U.S. Supreme Court to Hear Dukes v. Wal-Mart Petition on Scope of Class Actions

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On December 6, 2010, the United States Supreme Court granted certiorari in Wal-Mart Stores, Inc., v. Dukes, no. 10-277, agreeing to hear Wal-Mart's appeal of a California district court's order certifying a class alleging sex discrimination in the workplace.

Although the claims in Dukes specifically relate to Wal-Mart's alleged unfair employment practices concerning paying and promoting women, the Supreme Court's decision, expected in summer of 2011, could dramatically affect the class action landscape for all large companies, including insurers.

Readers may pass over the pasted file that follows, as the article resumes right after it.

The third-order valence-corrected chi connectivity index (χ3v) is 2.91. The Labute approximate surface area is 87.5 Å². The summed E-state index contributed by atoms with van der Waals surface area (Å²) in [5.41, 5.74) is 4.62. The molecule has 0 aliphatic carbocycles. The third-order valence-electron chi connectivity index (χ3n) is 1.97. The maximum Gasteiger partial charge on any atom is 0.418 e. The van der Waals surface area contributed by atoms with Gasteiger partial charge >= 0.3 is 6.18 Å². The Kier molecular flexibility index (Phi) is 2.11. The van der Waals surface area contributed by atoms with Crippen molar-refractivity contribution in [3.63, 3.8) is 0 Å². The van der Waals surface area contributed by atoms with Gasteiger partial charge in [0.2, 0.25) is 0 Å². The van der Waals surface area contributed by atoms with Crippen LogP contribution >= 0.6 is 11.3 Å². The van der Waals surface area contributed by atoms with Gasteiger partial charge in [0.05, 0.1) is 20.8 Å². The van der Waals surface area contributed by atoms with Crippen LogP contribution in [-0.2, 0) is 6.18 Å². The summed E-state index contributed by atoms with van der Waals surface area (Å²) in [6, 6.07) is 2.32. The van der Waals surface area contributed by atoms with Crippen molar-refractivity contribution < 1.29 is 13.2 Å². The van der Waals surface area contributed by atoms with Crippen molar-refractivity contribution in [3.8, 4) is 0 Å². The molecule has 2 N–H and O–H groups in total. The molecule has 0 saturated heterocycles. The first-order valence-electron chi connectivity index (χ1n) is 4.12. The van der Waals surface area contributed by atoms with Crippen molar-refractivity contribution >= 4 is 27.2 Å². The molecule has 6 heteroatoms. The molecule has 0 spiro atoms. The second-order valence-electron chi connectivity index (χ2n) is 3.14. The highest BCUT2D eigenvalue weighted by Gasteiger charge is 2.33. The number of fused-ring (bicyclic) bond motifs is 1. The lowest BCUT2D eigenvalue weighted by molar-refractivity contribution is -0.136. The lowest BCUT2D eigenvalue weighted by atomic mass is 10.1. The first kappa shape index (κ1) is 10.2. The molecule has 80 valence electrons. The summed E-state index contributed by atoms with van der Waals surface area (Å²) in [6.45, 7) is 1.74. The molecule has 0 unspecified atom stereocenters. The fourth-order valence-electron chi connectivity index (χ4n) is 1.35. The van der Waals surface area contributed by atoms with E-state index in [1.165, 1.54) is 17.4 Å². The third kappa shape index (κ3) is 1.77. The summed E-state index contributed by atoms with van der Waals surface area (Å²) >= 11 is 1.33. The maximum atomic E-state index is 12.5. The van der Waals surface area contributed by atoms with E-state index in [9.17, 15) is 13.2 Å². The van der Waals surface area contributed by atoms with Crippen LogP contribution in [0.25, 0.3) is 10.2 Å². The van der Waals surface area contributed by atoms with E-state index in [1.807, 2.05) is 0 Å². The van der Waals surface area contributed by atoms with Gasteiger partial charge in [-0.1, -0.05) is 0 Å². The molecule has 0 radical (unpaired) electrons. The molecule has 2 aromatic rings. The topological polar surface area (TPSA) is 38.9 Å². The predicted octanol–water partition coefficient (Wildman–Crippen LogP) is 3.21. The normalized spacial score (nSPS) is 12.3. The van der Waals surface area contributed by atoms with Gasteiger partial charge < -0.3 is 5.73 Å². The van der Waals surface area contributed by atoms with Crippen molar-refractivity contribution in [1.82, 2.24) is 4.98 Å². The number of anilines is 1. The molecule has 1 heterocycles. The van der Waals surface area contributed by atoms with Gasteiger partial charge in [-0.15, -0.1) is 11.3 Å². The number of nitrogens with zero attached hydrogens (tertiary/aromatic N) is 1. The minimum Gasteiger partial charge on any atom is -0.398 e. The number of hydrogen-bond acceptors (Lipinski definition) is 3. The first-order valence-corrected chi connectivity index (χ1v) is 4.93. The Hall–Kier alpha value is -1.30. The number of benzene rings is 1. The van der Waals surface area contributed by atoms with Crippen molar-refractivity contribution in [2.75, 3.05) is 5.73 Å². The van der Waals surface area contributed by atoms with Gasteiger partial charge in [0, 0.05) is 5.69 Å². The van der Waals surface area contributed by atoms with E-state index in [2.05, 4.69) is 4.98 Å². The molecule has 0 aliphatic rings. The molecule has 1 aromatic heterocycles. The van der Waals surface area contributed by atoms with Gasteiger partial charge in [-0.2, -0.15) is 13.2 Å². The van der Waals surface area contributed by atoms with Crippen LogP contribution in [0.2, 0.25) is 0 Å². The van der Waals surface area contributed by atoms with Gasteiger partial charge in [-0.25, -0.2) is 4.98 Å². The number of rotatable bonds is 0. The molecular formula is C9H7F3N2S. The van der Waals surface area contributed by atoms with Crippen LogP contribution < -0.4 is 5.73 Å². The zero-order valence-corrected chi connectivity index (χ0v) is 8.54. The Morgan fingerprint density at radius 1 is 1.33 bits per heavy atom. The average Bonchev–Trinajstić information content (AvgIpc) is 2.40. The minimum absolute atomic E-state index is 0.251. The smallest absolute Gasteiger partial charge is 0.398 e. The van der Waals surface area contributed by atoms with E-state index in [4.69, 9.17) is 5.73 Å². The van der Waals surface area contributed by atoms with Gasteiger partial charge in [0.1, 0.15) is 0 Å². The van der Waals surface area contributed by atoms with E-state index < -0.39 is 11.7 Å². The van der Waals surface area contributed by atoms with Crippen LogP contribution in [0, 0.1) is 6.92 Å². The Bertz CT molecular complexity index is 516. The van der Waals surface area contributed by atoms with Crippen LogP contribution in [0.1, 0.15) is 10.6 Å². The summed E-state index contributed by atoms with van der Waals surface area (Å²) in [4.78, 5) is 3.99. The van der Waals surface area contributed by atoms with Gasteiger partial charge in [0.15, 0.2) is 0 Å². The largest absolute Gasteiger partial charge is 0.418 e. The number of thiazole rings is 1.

Class action litigators following Dukes have been particularly interested in whether a class can be "too big" to certify.

In Dukes, six named plaintiffs allege that Wal-Mart -- the nation's largest employer -- discriminates against women in violation of Title VII of the Civil Rights Act of 1964. They seek to certify a nationwide class encompassing thousands of women employed by Wal-Mart at any time since December 26, 1998, in a range of positions, from part-time, entry-level hourly employees to salaried managers. The proposed class involves 3,400 Wal-Mart stores in 41 regions. Wal-Mart's counsel estimates the class size could exceed 1.5 million women. Given the size of this class, billions of dollars are potentially at stake.

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DISCLAIMER: Because of the generality of this update, the information provided herein may not be applicable in all situations and should not be acted upon without specific legal advice based on particular situations.

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